The whites who name black people in this book are exercising their authority over their slaves. As Paul D notes, even Mr. Garner, who treated his slaves with some dignity, was actually in power because he had the right to declare them men: "Garner called and announced them men-but only on Sweet Home, and by his leave. Was he naming what he saw or creating what he did not?" (231). Mr. Garner has the right to decide whether his slaves are men, and if he can choose to call them by that name, he can also chose to take that distinction away.

When the black people try to reclaim the power to name, they are exercising one of the few forms of rebellion they have available to them. Baby Suggs refuses to be called Jenny because she wishes to retain the name given to her by her husband. She wants the identity she has chosen, rather than the one her masters give her. Sethe's mother, also, asserts herself through names. Nan tells Sethe that when her mother had children by white men, "Without names, she threw them. You she gave the name of the black man. She put her arms around him" (66). Sethe is named for her mother's choice, not for the lack of choice that the white men forced upon her.

When the white and black characters both attempt to name and define, there is conflict that ends in violence. Sethe remembers an incident with another slave, Sixo, who took a shoat to roast and eat. When schoolteacher accuses him of stealing, Sixo answers that his eating the shoat is actually "Improving your property" (199). Schoolteacher beats him "to show him that definitions belonged to the definers-not the defined" (199). Schoolteacher usually does have the power to define, as he can write and so is writing a book defining the slaves at Sweet Home as he chooses to. However, it is the slaves that call him "schoolteacher," so they are turning his power to define into their own power to name him.

Ultimately, the power to define rests with those who have the power of writing. Schoolteacher can write the slaves how he chooses because he is the book writer, so he can define them as animals. Sethe, by making the ink, is actually forced to take part in this violation. Schoolteacher, by virtue of being white, has the authority not only to define his slaves, but also to compel them to be a part of their own academic dehumanization.

5. Are there good white people in this book?

Beloved has some very negative portrayals of white people, yet it does not make them all seem the same. Rather, there are different people who behave as they can in a dysfunctional system. Ultimately, it is not white people but the power struggle of slavery that Morrison condemns.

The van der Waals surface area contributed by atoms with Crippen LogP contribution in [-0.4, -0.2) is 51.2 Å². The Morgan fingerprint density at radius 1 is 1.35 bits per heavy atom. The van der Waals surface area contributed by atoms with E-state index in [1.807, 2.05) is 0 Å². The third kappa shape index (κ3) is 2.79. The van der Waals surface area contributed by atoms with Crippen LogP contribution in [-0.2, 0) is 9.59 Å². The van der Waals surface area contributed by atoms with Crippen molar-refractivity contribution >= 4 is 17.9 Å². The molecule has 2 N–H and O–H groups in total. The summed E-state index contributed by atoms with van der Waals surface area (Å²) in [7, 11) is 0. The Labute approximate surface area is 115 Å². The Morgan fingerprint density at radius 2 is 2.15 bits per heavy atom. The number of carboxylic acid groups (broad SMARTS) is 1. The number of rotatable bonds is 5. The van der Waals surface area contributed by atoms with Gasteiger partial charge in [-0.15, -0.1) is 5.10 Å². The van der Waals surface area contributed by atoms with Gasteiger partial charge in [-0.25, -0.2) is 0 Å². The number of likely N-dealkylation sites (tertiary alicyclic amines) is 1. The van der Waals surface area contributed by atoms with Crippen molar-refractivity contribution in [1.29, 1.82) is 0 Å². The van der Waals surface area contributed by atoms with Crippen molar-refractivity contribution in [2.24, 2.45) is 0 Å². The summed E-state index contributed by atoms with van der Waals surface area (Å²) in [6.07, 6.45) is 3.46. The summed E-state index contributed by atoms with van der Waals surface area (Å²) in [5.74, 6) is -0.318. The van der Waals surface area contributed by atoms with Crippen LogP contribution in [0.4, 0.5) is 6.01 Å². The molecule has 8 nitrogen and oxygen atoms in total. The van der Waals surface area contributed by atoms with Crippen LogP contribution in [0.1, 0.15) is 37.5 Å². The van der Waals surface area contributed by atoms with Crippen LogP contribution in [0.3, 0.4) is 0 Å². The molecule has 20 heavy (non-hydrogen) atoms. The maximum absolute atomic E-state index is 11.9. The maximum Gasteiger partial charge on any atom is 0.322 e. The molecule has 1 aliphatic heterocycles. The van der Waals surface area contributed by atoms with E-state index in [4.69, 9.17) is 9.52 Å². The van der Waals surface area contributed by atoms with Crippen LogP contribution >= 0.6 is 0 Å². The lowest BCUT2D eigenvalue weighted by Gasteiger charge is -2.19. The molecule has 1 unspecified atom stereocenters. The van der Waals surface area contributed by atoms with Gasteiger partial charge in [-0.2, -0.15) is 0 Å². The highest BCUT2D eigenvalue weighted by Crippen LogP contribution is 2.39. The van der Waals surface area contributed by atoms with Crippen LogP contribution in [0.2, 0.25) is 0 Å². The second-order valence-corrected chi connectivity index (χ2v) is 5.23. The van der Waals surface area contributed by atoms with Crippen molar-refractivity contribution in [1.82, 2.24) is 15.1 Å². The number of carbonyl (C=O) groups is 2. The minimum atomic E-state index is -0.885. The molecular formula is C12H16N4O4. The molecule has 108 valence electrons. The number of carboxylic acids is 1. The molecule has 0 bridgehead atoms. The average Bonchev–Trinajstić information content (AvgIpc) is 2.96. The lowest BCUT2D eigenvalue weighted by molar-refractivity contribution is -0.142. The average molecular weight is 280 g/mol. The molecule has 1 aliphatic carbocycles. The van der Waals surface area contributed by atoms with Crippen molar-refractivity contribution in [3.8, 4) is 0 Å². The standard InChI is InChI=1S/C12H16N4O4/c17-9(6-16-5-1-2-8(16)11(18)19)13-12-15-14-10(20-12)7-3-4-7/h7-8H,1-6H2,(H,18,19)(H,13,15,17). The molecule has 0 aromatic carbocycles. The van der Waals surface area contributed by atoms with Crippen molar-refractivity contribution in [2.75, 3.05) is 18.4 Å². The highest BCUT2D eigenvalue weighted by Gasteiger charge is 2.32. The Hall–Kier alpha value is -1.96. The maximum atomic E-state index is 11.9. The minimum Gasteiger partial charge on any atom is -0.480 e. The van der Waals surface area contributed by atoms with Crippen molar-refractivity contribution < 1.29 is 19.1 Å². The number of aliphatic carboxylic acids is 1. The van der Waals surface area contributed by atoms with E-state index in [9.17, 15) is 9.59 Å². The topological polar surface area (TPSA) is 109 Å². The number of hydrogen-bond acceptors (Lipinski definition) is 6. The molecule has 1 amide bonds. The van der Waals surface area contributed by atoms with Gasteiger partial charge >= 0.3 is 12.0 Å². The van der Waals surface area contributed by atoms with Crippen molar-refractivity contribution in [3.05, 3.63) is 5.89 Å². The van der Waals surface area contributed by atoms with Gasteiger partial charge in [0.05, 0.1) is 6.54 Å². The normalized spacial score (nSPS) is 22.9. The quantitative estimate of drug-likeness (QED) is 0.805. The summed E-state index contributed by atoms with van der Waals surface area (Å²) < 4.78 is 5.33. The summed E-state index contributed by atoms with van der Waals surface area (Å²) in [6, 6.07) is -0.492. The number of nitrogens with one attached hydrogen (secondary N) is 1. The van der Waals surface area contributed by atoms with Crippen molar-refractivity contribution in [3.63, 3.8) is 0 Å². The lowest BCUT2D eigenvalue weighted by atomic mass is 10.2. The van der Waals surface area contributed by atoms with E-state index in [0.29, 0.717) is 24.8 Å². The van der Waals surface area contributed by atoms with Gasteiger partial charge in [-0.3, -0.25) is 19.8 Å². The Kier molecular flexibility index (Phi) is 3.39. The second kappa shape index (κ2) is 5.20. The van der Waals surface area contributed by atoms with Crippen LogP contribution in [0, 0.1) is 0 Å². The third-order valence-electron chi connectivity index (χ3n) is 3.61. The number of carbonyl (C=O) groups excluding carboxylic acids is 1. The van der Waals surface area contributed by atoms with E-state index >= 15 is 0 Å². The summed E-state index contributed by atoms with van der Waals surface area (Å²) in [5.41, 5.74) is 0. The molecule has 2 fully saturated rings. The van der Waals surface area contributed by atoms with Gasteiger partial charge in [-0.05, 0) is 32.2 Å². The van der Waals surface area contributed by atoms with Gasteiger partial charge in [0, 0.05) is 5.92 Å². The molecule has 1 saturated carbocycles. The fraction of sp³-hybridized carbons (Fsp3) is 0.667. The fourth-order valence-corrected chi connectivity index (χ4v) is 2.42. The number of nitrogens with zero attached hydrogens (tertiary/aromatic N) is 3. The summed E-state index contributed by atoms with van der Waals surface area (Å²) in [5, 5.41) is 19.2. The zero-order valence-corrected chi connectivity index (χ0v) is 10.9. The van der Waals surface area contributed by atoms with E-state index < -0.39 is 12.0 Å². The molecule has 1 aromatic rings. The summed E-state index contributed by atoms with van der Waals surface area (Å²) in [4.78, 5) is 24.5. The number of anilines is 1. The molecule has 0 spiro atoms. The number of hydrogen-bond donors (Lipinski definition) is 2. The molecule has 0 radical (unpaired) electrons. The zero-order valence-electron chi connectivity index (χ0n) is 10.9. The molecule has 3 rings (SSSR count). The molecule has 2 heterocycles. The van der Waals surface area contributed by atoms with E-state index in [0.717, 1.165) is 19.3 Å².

The gentler white people are not necessarily "good" to black people. While Mr. Garner calls his slaves "men" and allows them to express their opinions, they are still slaves. He owns them and their labor. The Bodwins understand this and tell Baby Suggs that they "don't hold with slavery, even Garner's kind" (153). However, the only thing they dislike as much as slavery is slaves, themselves. They cannot see the human beings in the black people they are working to free.

Amy Denver, who helps Sethe survive, is different than any white person the other characters have ever met. She massages Sethe's feet and helps her deliver the baby. The black characters, however, cannot trust her because experience has taught them that all whites can hurt them. When Sethe tells a woman from the Underground Railroad that a white girl helped her deliver her baby, she is frightened that people might be following behind. However, Amy helps Sethe, rather than trying to hurt her. This is probably because she is a victim of the system. She is the daughter of an indentured servant who died, and she has to work to pay off her mother's passage. In this system, she has no power, so she has not developed the cruelty that comes with power.

Beloved does not judge people. Instead, it judges a system that gives people absolute power over others. While many of the characters assert that there are no good white people, Sethe names her daughter after a white girl who helped her. Amy is evidence that the contrast between the powerful and the powerless is the problem, not the color of people's skin.